Group of Seven Women Cycling Across Iowa to Promote Rights for Muslim Women

“I never set out to be this role model” are the words of Rana Moharrak. She is one of the members of a women’s team called Shirzanan- “female heroes” in Persian who has set to cover whole Iowa to spread the message of fundamental rights of Muslim women on sports. In an interview with Huff Post live shares how this movement has taken new shape.

Shirzanan is a group of seven Muslim women, headed by Mara Gubuan, who are circling the lengths of Iowa in a seven-day bike ride in the Register’s Annual Great Bicycle Ride Across Iowa, or RAGBRAI. Team Shirzanan is among the 8500 cyclists who are participating in the event that kick started on July 19 and finishes on July 25. It’s a 470 mile (over 750 Km) ride which starts roughly at 9.00 a.m. and goes on till 5.00 p.m. covering almost 60miles a day.

Gubuan founded the Muslim women’s non-profit Shirzanan Global. Gubuan hints at a very significant issue of marginalisation of Muslim women in the field of sports. An Iowa native, Gubuan is not Muslim but felt that sports participation is very necessary for the growth of a child as it lays a foundation and everyone should have access to this experience, especially women. Some women cycling in this event weren’t cyclists and learnt it recently to break the stigma related to it in their home countries, claimed Gubuan. Also, the team has a variety of Muslim women as it has an Afghan soccer player, a Pakistani swimmer and an Iranian snowboarder, a woman from Jordan and Egypt, as mentioned in the Shirzanan’s website.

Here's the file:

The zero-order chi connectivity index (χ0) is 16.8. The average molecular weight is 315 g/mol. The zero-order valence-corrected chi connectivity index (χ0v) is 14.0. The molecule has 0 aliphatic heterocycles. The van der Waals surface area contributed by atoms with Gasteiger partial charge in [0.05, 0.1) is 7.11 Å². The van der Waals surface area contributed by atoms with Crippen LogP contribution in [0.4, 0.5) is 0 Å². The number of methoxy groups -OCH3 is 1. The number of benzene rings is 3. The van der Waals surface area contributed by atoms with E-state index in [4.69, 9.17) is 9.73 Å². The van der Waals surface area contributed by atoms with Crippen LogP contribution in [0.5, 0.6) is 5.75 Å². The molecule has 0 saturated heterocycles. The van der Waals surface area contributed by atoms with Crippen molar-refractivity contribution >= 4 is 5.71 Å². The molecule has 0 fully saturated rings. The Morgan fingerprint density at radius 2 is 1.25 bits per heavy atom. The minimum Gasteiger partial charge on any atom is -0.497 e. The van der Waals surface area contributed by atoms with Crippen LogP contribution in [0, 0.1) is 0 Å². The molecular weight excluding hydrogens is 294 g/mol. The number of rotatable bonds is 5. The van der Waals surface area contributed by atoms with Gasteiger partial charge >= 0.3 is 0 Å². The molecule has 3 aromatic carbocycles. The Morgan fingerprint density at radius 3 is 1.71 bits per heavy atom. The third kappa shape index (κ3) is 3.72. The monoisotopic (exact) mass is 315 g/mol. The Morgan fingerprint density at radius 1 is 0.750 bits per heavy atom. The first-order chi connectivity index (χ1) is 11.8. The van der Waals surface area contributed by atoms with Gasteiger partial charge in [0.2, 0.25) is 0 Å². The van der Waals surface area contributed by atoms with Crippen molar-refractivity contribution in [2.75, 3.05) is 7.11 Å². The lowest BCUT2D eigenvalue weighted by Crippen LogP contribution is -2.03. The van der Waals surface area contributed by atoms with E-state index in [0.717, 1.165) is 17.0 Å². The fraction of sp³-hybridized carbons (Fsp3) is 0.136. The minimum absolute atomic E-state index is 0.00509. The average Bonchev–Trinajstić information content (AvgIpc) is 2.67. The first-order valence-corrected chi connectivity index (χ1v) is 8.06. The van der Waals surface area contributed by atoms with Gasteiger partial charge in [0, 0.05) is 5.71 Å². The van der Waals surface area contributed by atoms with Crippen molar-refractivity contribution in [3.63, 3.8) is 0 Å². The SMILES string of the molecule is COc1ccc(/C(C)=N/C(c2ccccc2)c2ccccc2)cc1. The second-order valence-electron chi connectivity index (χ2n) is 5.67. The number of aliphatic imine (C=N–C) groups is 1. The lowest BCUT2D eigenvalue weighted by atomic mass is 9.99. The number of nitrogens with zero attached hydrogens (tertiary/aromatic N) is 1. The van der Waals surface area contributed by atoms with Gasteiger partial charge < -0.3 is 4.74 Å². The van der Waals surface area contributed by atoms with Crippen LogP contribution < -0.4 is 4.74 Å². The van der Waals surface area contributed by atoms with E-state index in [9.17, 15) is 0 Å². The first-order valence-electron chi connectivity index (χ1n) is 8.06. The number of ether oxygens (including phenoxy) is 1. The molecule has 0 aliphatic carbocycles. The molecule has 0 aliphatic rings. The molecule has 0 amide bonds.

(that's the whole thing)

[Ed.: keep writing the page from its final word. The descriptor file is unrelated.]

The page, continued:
Moharrak was also the first woman to climb Mount Everest and learnt to ride a bicycle only before the event to participate in it. She believes that her participation will inspire and empower other Muslim women to realise their right to sports. “If living by example can show young girls all over the world, in general, and Muslim women in specific that you are capable of doing what you set out to do — whether it’s climbing a mountain or riding a bicycle at my age — then we have done a great thing,” said Moharrak in the interview with Huff Post live.

As Moharrak said that her taking part will show the Muslim women that a few like them, who so actively take part in sports, then more will exist. Muslim women are repressed in all over the world, but they are most repressed in their own home countries where something as harmless as sports is considered immodest for them. In this patriarchal society, these women, being Muslim, are definitely breaking gender and cultural barriers and showing the world that there is more to women than being “modest.”

Picture Credit- Lockerdome